30 August 2023

The Fourth PDB and DFI database Flagship Report Launched

Art is the doing

Institute of New Structural Economics at Peking University

French Development Agency


The fourth PDB and DFI database flagship report titled “Art in the Doing: Public Development Banks Serving Public Policies”, co-authored by Prof. Jiajun Xu, Dr. Régis Marodon, Dr. Wen Chen, and Jean-Baptiste Jacouton, was officially launched in August 2023.


Fill in the Gap of the Knowledge on Public Policy Areas

This report aims to investigate the specific public policy areas (PPAs) public development banks and development financing institutions (PDBs/DFIs) pursue in practice. This fills a gap in the literature given that little is known about the specific PPAs to which PDBs/DFIs dedicate their efforts, and whether PDBs/DFIs with a single official mandate engage in PPAs other than their main mandate.


An Analytical Framework for Classifying Public Policy Areas

Building on firsthand data collection, 17+ public policy areas (PPAs) are identified in this report and classified into three groups. The first category is labeled “clients/beneficiaries,” denoting that each of the PPAs from this category serves a specific type of client who is also the beneficiary of the policy pursued by the PDBs/DFIs. PPAs in this category include rural smallholders, small- and medium-sized enterprises, financial inclusion, local government, and international development financing. The second category is labeled “economic sectors,” denoting that PPAs pursued by the PDBs/DFIs belong to a certain economic sector. PPAs in this category include infrastructure, health, education, social housing, and industrial sector development. The third category is labeled “cross-cutting goals,” denoting that PPAs pursued by the PDBs/DFIs are aimed at contributing to social, economic, or environmental development. PPAs in this category includes trade finance, gender equality, climate, biodiversity, food security, innovation, and regional integration.


Data Collection Methodology and Quality Control

Based on the world’s first comprehensive database on PDBs/DFIs, this report takes the sample of 522 PDBs/DFIs jointly released by INSE and AFD as the starting point to collect data across the 17+ PPAs. To ensure the data quality and facilitate cross-checks, this report implemented a parallel data collecting strategy which include two separate teams based on France and China that collect the same data to make the results compared. The data collection strategy comprised the following three steps: (1) developing a codebook for data collection, (2) training the research assistants, and (3) starting data collection. Upon the completion of data collection, the first thorough check of quality control was comparing the data results between two teams and identifying all the discrepancy cases. For the second step, “frequency counts” of keywords was used as a tool to help identify the cases that needed to be further checked. The aim is to ensure academic rigor throughout the entire data collection and verification processes such that the data collected can be verified and are as transparent and rigorous as possible.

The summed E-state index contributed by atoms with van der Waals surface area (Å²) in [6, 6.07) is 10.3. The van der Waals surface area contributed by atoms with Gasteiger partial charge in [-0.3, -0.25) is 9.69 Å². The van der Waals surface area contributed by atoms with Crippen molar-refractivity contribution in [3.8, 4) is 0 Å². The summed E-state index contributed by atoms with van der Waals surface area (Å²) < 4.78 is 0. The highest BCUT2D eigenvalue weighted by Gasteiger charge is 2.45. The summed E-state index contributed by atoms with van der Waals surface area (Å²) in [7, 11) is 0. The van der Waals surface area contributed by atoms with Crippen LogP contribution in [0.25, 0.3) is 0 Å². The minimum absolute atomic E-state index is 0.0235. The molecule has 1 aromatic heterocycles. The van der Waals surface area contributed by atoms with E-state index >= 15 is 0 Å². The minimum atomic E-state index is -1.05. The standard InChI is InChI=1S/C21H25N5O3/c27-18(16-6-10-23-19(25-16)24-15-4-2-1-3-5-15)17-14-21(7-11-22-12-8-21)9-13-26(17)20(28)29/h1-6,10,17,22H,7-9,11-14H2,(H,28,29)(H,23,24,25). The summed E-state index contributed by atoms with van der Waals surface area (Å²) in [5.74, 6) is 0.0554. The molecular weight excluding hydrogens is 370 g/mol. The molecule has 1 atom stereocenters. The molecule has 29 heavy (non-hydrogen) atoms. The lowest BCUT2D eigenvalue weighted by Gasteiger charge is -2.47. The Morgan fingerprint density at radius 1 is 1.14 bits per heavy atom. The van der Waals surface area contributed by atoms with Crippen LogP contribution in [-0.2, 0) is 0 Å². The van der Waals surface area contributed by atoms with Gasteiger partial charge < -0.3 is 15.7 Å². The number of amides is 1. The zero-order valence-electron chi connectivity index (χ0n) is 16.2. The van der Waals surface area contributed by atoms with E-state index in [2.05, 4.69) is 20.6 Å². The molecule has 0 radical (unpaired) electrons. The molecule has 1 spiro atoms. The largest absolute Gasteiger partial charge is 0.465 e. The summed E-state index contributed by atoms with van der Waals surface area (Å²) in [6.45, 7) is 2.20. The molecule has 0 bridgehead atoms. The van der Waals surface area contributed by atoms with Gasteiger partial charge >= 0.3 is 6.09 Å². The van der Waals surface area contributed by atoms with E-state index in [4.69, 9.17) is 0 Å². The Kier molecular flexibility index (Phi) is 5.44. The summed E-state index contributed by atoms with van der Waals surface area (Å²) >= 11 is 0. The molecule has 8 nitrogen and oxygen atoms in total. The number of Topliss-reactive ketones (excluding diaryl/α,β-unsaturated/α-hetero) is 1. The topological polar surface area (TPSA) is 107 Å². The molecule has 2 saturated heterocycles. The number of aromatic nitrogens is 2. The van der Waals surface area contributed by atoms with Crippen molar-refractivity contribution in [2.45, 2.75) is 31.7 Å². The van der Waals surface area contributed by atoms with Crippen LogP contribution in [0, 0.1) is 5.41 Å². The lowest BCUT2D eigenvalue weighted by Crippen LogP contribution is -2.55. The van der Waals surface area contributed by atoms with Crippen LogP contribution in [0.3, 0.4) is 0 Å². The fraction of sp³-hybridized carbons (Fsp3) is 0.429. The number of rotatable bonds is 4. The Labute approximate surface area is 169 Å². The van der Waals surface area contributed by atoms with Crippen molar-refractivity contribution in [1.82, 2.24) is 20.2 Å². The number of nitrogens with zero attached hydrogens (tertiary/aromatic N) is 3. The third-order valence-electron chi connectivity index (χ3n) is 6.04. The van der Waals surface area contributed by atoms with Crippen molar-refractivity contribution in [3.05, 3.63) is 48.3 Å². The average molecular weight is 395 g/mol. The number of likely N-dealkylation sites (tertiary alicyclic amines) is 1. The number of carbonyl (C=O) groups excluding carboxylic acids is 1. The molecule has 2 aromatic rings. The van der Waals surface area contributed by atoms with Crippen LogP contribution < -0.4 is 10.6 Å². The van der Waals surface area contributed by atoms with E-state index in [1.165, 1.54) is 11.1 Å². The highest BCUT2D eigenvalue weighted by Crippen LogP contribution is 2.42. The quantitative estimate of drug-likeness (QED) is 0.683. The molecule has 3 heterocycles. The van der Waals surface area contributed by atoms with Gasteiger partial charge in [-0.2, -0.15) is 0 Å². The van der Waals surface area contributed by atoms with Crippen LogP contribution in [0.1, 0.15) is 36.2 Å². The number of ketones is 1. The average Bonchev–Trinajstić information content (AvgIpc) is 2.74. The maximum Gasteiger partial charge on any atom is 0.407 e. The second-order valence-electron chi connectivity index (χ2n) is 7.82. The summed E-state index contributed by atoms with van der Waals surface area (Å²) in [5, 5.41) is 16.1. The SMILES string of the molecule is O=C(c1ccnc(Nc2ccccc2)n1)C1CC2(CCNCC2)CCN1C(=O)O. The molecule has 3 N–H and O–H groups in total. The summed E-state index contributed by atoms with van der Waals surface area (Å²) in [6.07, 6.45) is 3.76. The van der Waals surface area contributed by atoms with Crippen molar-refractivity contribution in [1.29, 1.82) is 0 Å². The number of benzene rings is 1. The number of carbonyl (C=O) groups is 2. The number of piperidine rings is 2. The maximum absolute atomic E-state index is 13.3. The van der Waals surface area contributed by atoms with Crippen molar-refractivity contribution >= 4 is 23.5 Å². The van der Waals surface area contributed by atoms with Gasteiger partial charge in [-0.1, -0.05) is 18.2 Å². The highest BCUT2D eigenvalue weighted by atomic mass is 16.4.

Stylized Facts and Key Findings

The final sample covers 350 institutions or 67 percent of all PDBs worldwide, accounting for 97 percent of the population’s total assets that are representative enough of the PPAs engaged by DFIs/PDBs. The overall analysis results indicate that PDBs mainly intervene in the productive sector with 81 percent of them contributing to the financing of small- and medium-sized enterprises, followed by infrastructure and industrial sector development. Climate stands as another important public policy, with more than 50 percent of PDBs/DFIs that show evidence contributing to mitigation and adaptation to climate change. Unlike climate, biodiversity protection and conservation are still perceived as an unusual mandate for most PDBs. On average, each PDB is engaged in about seven public policy areas, while banks that operate across the globe can be observed to cover a greater number of public policies. It is also interesting to note that there is a positive correlation between the size of PDB’s balance sheet measured by total assets and the number of PPAs they serve. Moreover, the results by each public policy area show different patterns. For instance, PDBs/DFIs from high-income countries are much more likely to engage in international development financing, trade finance, and innovation, whereas PDBs/DFIs from low-income countries tend to focus more on industrial sector development. These findings will lay a foundation for the meaningful research on how PDBs/DFIs adapt their role in meeting changing financing needs at different stages of development and whether the activities by PDBs/DFIs address market perfections.


Following Steps:

Moving forward, the research team will continue to identify additional public policy areas that are actively pursued by PDBs/DFIs worldwide and update the list of PPAs accordingly. We hope that our persistent effort to build and expand the scope of the PDB and DFI database will lay a solid foundation for rigorous academic and policy research in the future